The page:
One of my work projects is publicly available! We call it Reflow. Written in Java, it's a library for composing individual units of work into a directed acyclic graph. My team has started using it to drive a bunch of our data processing, and now you can try it out too. Source and documentation can be found on GitHub, and as of today, we're also publishing build artifacts to JCenter.
Once a dependency graph has been defined, Reflow enables you to run it end to end in a single method call, with multiple tasks executing in parallel when possible. And there's more:
- Each task can declare that it will produce some output (database tables, files on local disk, etc.), and those tasks can be skipped when the output is already present.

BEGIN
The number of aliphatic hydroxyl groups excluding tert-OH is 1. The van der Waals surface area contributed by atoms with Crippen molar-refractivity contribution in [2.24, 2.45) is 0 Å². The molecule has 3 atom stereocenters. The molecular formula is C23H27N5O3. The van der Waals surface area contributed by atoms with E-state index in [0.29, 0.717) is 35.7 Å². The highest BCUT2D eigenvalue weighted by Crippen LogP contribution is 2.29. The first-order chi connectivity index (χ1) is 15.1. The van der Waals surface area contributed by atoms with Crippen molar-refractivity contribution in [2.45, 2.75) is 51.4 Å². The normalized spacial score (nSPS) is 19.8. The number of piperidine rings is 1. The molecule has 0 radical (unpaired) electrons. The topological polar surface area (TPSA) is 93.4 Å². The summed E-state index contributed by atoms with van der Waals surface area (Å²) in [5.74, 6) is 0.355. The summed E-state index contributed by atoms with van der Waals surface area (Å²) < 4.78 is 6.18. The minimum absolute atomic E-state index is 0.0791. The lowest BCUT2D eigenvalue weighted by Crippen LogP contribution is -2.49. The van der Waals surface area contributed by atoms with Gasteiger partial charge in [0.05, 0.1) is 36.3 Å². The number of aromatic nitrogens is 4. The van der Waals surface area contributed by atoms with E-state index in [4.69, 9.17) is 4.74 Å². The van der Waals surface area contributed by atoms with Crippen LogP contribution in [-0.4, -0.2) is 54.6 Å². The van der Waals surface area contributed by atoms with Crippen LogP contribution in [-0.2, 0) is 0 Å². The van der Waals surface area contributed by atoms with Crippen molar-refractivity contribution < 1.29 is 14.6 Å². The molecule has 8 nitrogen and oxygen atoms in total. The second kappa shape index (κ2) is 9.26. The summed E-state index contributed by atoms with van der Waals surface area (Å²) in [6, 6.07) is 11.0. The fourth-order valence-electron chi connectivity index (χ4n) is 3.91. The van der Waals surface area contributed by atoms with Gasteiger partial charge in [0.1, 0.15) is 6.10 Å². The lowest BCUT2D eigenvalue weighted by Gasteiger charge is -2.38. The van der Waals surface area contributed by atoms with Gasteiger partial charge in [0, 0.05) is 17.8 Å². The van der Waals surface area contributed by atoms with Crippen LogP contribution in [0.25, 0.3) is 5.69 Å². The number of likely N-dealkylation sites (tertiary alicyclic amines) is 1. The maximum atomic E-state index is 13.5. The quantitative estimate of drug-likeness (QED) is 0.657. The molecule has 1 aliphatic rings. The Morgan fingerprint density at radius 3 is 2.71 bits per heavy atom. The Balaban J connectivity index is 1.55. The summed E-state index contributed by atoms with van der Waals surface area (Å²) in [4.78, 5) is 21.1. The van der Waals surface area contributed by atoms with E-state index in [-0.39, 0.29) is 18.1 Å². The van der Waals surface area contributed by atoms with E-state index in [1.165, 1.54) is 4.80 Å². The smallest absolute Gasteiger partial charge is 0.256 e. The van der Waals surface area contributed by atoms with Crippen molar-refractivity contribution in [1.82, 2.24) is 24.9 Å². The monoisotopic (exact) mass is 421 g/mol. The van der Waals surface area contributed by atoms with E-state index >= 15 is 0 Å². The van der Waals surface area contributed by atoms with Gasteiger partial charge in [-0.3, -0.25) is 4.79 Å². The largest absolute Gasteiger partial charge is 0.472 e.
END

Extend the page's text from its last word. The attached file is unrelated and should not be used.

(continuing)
- Task definitions are extremely flexible—in fact, the only real requirement is that each task be representable with a Java object. If your tasks happen to implement the
Runnableinterface, it's easy to get them scheduled on an
Executorof your choosing, but you can opt to handle scheduling yourself and even schedule tasks outside of the JVM.
- If you do schedule tasks externally, the state of the overall workflow can be serialized even while tasks are running. This allows you to bring down one “coordinator” process and bring up another without missing a beat.